Diseases, on the other hand, involve specific infections, and have more diverse specific symptoms. While details concerning the diseases various plants are susceptible to are discussed in the Crop Guides, some general notes on disease prevention are appropriate here.
Where do diseases come from? Many are already in your garden among the billions of bacteria and fungi always in the soil; others are brought in from elsewhere on seed, on the roots of purchased plants, even in the soil clinging to the shoes of visitors. Given susceptible plants and the right conditions, disease can spread rapidly. Gardens are not sterile places nor should they be, so the best we can hope to do is to keep the plants in top condition, exclude unknown sources of disease, and try to control conditions that favor their spread.
To avoid seed-borne diseases, buy seed only from reputable dealers, and save you own seed only from healthy, vigorous plants; store seed in a cool, dry, dark place. Also, if particular diseases are especially prevalent in your area, search out resistance varieties of the crops you want to grow. Read catalog descriptions closely; specific resistances are almost always mentioned if they exist. With tomatoes, for example, resistance to Verticillium wilt is noted by a capital “V” after the variety name; Fusarium wilt resistance by a capital “F”; and so on. A major part of most vegetable breeding programs is developing disease resistance; take advantage of that fact and you’ll have fewer problems.
My grandfather bought field-grown onion plants by mail, but I can’t recommend that—the source of the plants concerns me, and some soil-borne diseases like pink root of onions could be unintended passengers. Pests or their eggs can also be brought in on plants purchased at garden centers. If you do buy plants, examine them carefully for any sign of disease or pests. Flying insects can come in on their own, or may be blown in by the wind, bringing disease with them. Many bacteria and fungal spores are also carried on the wind, and may lie dormant on plants or in the soil for long periods, until conditions are right for them to grow and reproduce.
One present, what these micro-invaders need to establish a foot-hold on your plants is moisture. Humid, still air and standing water on the plant laves provide an excellent place for them to thrive. A typical problem is that of early blight in tomatoes: first the bacteria is splashed by rain from the soil to the lower leaves of the plants; once established on the leaves, it can spread in subsequent rains from leaf to leaf. You may spread t yourself if you work in the garden during wet weather, by brushing from plant to plant with wet hands and clothes. Thus, irrigation can also work against you if it is ill-timed and helps the spread of bacteria.
In addition to buying clean seed, inspecting plants brought into the garden, timing irrigation properly, and staying out of the garden when it’s wet, you should practice basic garden sanitation: don’t leave dead or diseased plants in the garden where they can serve as a breeding ground for diseases; and don’t put them on the compost pile unless you’re sure it will heat up properly and kill the spores and bacteria on the diseased plants. If you aren’t going to take the time to build a proper “hot” pile, burn the plants instead; you can put the ashes on the pile. Finally, practice the kind of crop rotation discussed in Chapter 6, so that any diseases that do get a foothold in your garden don’t persist.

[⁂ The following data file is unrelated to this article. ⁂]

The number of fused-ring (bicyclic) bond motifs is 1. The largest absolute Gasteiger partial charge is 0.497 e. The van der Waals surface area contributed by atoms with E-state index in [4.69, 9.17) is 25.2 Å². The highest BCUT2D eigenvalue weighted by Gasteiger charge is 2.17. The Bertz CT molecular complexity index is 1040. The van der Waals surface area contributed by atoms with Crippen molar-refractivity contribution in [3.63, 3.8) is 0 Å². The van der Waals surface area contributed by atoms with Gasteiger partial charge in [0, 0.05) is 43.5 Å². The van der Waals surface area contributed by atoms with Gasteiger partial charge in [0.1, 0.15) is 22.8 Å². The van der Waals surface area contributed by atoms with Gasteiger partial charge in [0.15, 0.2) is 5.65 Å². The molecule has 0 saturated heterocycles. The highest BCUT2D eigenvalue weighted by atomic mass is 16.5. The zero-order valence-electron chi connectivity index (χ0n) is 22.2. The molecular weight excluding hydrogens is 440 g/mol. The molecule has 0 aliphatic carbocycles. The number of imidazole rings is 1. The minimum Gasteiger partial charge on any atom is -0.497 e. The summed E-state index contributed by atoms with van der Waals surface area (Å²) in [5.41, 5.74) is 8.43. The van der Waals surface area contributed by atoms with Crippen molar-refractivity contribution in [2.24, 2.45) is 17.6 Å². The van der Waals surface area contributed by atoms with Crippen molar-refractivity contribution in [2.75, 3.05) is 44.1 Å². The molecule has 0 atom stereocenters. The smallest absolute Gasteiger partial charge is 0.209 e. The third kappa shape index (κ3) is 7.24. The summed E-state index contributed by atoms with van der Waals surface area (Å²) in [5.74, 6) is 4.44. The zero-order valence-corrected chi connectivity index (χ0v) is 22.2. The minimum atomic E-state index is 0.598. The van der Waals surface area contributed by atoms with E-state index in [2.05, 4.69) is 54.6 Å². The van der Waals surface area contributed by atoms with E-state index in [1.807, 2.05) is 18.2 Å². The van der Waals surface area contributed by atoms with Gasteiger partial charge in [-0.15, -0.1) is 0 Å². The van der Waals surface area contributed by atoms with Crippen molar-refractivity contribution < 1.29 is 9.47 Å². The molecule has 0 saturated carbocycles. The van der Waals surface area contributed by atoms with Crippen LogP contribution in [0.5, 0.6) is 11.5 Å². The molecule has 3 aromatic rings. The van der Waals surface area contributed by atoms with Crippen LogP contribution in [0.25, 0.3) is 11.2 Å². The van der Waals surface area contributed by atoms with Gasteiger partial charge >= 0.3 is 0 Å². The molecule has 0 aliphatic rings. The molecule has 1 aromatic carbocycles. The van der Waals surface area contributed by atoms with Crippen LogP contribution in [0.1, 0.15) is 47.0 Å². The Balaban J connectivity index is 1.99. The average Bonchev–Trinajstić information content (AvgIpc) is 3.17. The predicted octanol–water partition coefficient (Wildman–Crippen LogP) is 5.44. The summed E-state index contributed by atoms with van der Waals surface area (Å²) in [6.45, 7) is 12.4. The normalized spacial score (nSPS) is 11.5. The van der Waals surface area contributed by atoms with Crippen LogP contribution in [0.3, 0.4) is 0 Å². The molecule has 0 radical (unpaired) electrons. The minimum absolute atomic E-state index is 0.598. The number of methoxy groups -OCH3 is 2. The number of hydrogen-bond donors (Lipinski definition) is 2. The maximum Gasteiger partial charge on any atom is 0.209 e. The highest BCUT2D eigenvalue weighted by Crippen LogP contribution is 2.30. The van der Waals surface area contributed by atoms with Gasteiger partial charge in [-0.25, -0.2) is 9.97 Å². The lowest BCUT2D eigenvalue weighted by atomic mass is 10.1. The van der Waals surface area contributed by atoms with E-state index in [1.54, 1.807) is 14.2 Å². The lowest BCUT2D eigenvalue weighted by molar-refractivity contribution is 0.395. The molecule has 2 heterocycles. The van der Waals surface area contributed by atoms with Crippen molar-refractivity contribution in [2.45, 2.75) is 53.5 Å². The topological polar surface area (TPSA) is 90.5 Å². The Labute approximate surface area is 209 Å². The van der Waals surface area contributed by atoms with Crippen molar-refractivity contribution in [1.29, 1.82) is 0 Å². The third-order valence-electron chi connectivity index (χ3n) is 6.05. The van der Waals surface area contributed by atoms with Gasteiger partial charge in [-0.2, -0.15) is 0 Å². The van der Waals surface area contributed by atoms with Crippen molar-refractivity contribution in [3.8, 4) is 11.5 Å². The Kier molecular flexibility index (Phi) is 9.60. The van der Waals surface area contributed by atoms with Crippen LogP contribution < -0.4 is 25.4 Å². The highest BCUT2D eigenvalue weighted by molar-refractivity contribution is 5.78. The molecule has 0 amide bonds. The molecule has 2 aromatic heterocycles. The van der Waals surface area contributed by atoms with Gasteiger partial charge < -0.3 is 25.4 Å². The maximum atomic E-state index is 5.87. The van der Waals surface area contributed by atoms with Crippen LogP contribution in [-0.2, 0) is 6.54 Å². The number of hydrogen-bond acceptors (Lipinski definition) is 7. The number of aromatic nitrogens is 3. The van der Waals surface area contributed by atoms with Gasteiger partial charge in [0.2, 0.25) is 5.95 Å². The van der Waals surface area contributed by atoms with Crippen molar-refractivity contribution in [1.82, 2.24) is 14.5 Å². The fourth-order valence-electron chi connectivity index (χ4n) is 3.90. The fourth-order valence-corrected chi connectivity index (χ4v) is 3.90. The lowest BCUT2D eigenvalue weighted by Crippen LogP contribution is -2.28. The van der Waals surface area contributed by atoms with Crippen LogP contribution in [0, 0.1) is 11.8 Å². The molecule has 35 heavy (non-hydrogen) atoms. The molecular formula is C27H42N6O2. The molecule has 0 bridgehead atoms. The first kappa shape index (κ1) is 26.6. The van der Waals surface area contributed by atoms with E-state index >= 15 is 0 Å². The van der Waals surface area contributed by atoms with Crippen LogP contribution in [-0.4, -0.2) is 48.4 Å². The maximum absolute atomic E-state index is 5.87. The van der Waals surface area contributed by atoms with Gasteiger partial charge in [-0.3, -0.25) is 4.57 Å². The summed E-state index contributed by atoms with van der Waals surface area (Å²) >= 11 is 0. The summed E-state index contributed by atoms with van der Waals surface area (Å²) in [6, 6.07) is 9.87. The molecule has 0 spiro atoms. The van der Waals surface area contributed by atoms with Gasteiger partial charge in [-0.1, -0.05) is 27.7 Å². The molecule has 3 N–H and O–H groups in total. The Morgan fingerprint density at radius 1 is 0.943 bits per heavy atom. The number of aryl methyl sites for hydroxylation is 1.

Pest Control Equipment
If you will be using dusts and sprays you will need the equipment to apply them, and safety equipment for yourself. As noted above, many of the pest controls that are considered organic because of their natural origin are nonetheless as toxic to humans as they are to the pests they are meant to attack: they are preferable to synthetics primarily because they break down quickly into benign materials, and thus have no long-term, cumulative side effects on the environment. You should always wear protective clothing while using them. A paper mask is usually sufficient, but I wear an actual respirator to be on the safe side. Gloves and goggles are not strictly necessary, but still . . . we organic gardeners are a cautious lot. For a discussion of pest control methods, see the individual vegetable entries in the Crop Guide section.
The best kind of duster to get is the kind that has a rotating blower to power the dust, some sort of hopper to hold the powder, and a relatively long, adjustable nozzle to direct the dust. If your garden is large, get one that has a shoulder strap, as holding the unit while rotating the crank will quickly tire your hands. The adjustable nozzle is important because you need to get the dust up under the plants’ leaves where the pests hide out, and unless you plan to get down on your hands and knees each time you dust, the extension tube on the nozzle duster comes in handy. For small gardens a trombone-type plunger duster will work, but you’ll wear out your arms trying to cover any substantial amount of space with one.
The same concerns apply to spray equipment. The little pump bottles see at the hardware store may be fine for a small garden, but if yours is bigger than about five hundred square feet, go for a backpack sprayer and save yourself a lot of aggravation. There are a number of good models on the market that allow you to pump with one arm and spray with the other. These sprayers work very well for foliar feeding (applying dilute liquid fertilizer to plant leaves) as well as pest control.